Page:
Canadian regulators have been pretty consistent over the last couple of years that registrants need to implement a cybersecurity program as part of its system of controls and risk management obligations. On October 19, 2017, the Canadian Securities Administrators (“CSA”) released Staff Notice 33-321 Cybersecurity and Social Media (“Staff Notice”) which provides results of a cybersecurity survey that was posed to registrants in October 2016, and provides some guidance on the regulator’s expectation regarding what a registrant’s cybersecurity and social media program should look like.

1) Policies and Procedures: There is a clear expectation that registrants have polices for their cybersecurity program and that registrants train employees regarding cybersecurity. Cyber policies should cover a number of areas including: 

  • electronic communications 
  • firm issued or firm connected devices
  • software update and maintenance
  • oversight of third party vendors that have access to technology infrastructure
  • incident response plan to a cybersecurity incident
  • employee training on topics including password strength, handling confidential information, suspicious emails and escalating cyber security incidents.

2) Risk Assessments: A firm should do an inventory (at least annually) on the areas of operation most vulnerable to cyber threats and what assets (such as client information) would be exposed if those operations were to be compromised. If exposed, a registrant should have an incident response plan to control the damage. This incident response plan should be tested annually.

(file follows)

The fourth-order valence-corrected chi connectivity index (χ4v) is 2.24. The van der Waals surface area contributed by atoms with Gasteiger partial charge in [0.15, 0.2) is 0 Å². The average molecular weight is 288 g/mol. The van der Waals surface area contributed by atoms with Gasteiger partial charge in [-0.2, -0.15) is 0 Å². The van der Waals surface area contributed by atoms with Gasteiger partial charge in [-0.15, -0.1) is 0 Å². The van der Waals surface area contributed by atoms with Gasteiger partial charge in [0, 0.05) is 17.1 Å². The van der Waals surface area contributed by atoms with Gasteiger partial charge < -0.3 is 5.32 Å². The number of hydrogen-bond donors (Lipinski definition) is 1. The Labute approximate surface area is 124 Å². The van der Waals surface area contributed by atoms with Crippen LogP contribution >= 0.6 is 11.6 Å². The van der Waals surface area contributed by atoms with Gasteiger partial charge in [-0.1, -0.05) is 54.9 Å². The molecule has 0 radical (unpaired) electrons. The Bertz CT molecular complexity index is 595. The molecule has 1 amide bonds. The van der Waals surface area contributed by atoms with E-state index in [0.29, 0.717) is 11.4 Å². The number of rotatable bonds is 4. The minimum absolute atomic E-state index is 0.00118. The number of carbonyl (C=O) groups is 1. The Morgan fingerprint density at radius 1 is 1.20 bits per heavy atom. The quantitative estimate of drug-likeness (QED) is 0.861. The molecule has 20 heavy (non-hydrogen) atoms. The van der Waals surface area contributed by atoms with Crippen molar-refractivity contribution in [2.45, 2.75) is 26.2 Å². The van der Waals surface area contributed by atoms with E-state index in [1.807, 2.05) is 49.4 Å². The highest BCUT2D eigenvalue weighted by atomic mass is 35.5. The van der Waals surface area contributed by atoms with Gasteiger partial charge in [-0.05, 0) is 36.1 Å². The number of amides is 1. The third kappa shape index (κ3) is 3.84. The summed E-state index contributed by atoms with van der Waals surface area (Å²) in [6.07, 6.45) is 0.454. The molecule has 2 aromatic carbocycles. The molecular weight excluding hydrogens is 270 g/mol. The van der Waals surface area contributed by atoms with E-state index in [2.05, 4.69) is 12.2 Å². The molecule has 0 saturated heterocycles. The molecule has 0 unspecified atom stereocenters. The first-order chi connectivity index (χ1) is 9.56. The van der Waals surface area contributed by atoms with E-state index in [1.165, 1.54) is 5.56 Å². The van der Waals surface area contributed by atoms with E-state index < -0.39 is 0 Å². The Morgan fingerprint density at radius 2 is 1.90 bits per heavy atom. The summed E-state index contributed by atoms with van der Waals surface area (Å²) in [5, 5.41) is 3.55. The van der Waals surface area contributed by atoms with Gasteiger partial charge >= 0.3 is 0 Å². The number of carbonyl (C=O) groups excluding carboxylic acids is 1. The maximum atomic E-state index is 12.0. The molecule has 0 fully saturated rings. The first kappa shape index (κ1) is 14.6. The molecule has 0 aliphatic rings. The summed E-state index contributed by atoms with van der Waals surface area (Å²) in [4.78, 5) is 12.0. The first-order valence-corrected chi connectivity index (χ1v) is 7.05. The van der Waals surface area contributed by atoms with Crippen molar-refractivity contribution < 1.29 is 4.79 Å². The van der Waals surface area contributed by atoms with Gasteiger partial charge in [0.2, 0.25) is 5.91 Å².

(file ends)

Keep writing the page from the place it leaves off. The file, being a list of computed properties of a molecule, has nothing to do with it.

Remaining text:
3) Third Party Vendors: A registrant should be conducting due diligence on the vendors that have access to the firm’s technology systems. Furthermore, registrants should be adding cybersecurity and privacy information in their service provider contracts including an obligation on the service provider to inform the registrant if it has been part of a cybersecurity incident. We recommend that you speak to us to ensure you are addressing cybersecurity considerations in your service provider contracts.

4) Data Protection: Registrants should be encrypting/securing their data by ensuring passwords are required for access to sensitive information and that data is backed up and preserved at an offsite location.

5) Cyber Insurance: The Staff Notice notes that 59% of registrants currently do not have cybersecurity insurance.

6) Small and Medium Sized Firms: The Staff Notice indicates that many respondents to the survey believed their cybersecurity risk to be low due to the size of their firm. The Staff Notice makes it clear that the financial industry is a known target of cyber-attacks. Accordingly, regardless of size, registrants should ensure they have a strong cybersecurity program.

7) Social Media: Registrants must have policies and procedures in place to monitor employees for unauthorized use with respect to social media.